Cancer-causing mutations: a bigger picture

Written by Abigail Sawyer

A novel method combining three cancer mutation-identifying technologies provides a bigger picture of the cancer cell’s genome and gives hope for more personalized cancer therapies.

A novel method combining three cancer mutation-identifying technologies

An international team of researchers from institutions including Penn State College of Medicine (PA, USA) and the University of Cambridge (UK) have combined three different methods for identifying cancer mutations. It is hoped that this new method may provide more information regarding the origin of the cancersand more of an overall picture of the cell’s genome.

“We were able to design and use this computational framework to connect the three methods together, to get the most comprehensive view of the genome,” said corresponding author, Feng Yue (Penn State College of Medicine).

“Each method by itself can only review a portion of the structural variations, but when you integrate the results of the three different methods, you can get the most comprehensive view of the cancer genome.”

Structural variations are mutations in DNA that can result in cancer-causing genes being turned on. Treatment plans for patients can be optimized if it is known that this abnormality was likely the route of their cancer.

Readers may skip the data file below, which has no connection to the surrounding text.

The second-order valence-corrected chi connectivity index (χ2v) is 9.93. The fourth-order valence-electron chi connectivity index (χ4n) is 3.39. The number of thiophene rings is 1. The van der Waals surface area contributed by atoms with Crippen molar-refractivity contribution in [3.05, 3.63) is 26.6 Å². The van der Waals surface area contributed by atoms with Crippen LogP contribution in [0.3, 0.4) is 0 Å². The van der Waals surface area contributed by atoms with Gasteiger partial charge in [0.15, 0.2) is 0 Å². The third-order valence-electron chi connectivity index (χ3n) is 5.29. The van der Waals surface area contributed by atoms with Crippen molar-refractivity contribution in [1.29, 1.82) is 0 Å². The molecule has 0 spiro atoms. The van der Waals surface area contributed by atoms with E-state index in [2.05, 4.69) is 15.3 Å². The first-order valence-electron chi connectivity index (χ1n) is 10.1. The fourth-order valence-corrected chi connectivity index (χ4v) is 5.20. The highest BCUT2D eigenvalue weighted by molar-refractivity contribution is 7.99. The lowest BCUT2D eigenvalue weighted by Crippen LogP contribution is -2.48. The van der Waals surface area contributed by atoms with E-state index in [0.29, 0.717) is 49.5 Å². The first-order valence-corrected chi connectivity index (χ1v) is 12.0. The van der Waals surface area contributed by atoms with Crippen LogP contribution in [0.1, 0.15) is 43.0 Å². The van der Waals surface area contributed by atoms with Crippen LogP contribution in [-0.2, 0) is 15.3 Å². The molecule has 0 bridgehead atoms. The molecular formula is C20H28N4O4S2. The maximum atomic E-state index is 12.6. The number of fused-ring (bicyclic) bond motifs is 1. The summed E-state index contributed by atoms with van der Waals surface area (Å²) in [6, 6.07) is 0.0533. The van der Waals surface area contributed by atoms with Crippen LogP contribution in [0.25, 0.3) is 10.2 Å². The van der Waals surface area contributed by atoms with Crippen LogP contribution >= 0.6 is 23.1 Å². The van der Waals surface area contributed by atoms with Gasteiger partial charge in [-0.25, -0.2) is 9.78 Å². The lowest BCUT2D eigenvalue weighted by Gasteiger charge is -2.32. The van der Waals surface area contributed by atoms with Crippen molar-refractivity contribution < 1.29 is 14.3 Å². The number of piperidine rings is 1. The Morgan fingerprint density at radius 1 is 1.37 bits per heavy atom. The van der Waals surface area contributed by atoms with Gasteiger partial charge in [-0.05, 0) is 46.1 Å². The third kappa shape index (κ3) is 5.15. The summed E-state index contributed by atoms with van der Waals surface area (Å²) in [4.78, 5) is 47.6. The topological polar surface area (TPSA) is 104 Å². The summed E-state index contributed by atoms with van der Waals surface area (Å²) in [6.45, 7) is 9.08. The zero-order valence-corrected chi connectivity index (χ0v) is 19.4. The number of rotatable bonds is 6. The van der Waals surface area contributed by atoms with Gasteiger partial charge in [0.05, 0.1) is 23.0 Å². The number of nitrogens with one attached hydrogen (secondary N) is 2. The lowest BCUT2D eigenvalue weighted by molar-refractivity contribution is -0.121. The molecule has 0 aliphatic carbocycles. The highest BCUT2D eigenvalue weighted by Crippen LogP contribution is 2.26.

“If you are a cancer patient, knowing about the structural variants that lead to the cancer can help us understand why you got sick and possibly which treatment could be best,” Yue commented.

The three methods that were combined were optical mapping, high-throughput chromosome capture and whole genome sequencing. This combination led to the discovery of structural variants for over 30 types of cancer cells. They could also utilize these methods to attempt to understand why certain variants may be contributing to cancers.

They believe that some variants could be affecting regulatory gene ‘switches’ in noncoding sequences of DNA. When these switches are broken, cancer-related genes could be turned on or off. With further research, it may be possible to target therapies towards these specific switches utilizing gene-editing technologies.

The team will now apply this novel method combination to more cancer patients, with the hope that they will be able to better predict which variants are contributing to cancers and which genes are being implicated. This could lead to more targeted therapies.